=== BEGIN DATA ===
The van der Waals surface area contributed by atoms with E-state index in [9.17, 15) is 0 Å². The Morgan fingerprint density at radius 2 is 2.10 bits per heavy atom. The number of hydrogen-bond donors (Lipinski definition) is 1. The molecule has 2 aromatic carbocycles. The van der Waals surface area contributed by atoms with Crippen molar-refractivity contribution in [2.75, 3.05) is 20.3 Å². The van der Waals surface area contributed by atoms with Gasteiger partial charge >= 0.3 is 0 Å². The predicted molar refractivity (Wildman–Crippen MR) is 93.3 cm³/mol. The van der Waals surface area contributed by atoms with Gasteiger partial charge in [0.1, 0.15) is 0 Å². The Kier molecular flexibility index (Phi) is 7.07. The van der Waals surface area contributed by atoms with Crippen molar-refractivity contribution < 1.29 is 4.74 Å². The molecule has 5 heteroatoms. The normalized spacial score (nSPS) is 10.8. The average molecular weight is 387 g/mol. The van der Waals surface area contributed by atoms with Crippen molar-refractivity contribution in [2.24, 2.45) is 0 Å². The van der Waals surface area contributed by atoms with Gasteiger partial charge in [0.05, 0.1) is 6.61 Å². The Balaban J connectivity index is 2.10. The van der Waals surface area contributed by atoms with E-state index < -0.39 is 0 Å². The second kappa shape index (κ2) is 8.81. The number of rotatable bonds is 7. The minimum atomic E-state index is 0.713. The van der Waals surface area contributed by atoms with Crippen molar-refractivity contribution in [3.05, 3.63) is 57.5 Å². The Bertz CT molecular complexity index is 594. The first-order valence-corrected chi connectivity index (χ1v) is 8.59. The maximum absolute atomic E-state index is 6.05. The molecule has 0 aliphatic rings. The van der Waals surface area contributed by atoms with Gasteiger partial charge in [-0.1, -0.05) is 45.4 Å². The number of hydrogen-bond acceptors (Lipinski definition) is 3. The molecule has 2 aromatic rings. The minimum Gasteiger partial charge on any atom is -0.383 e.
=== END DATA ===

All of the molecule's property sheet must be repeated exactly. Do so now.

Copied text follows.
The van der Waals surface area contributed by atoms with E-state index in [9.17, 15) is 0 Å². The Morgan fingerprint density at radius 2 is 2.10 bits per heavy atom. The number of hydrogen-bond donors (Lipinski definition) is 1. The molecule has 2 aromatic carbocycles. The van der Waals surface area contributed by atoms with Crippen molar-refractivity contribution in [2.75, 3.05) is 20.3 Å². The van der Waals surface area contributed by atoms with Gasteiger partial charge >= 0.3 is 0 Å². The predicted molar refractivity (Wildman–Crippen MR) is 93.3 cm³/mol. The van der Waals surface area contributed by atoms with Gasteiger partial charge in [0.1, 0.15) is 0 Å². The Kier molecular flexibility index (Phi) is 7.07. The van der Waals surface area contributed by atoms with Crippen molar-refractivity contribution < 1.29 is 4.74 Å². The molecule has 5 heteroatoms. The normalized spacial score (nSPS) is 10.8. The average molecular weight is 387 g/mol. The van der Waals surface area contributed by atoms with Crippen molar-refractivity contribution in [2.24, 2.45) is 0 Å². The van der Waals surface area contributed by atoms with Gasteiger partial charge in [0.05, 0.1) is 6.61 Å². The Balaban J connectivity index is 2.10. The van der Waals surface area contributed by atoms with E-state index < -0.39 is 0 Å². The second kappa shape index (κ2) is 8.81. The number of rotatable bonds is 7. The minimum atomic E-state index is 0.713. The van der Waals surface area contributed by atoms with Crippen molar-refractivity contribution in [3.05, 3.63) is 57.5 Å². The Bertz CT molecular complexity index is 594. The first-order valence-corrected chi connectivity index (χ1v) is 8.59. The maximum absolute atomic E-state index is 6.05. The molecule has 0 aliphatic rings. The van der Waals surface area contributed by atoms with Gasteiger partial charge in [-0.1, -0.05) is 45.4 Å². The number of hydrogen-bond acceptors (Lipinski definition) is 3. The molecule has 2 aromatic rings. The minimum Gasteiger partial charge on any atom is -0.383 e.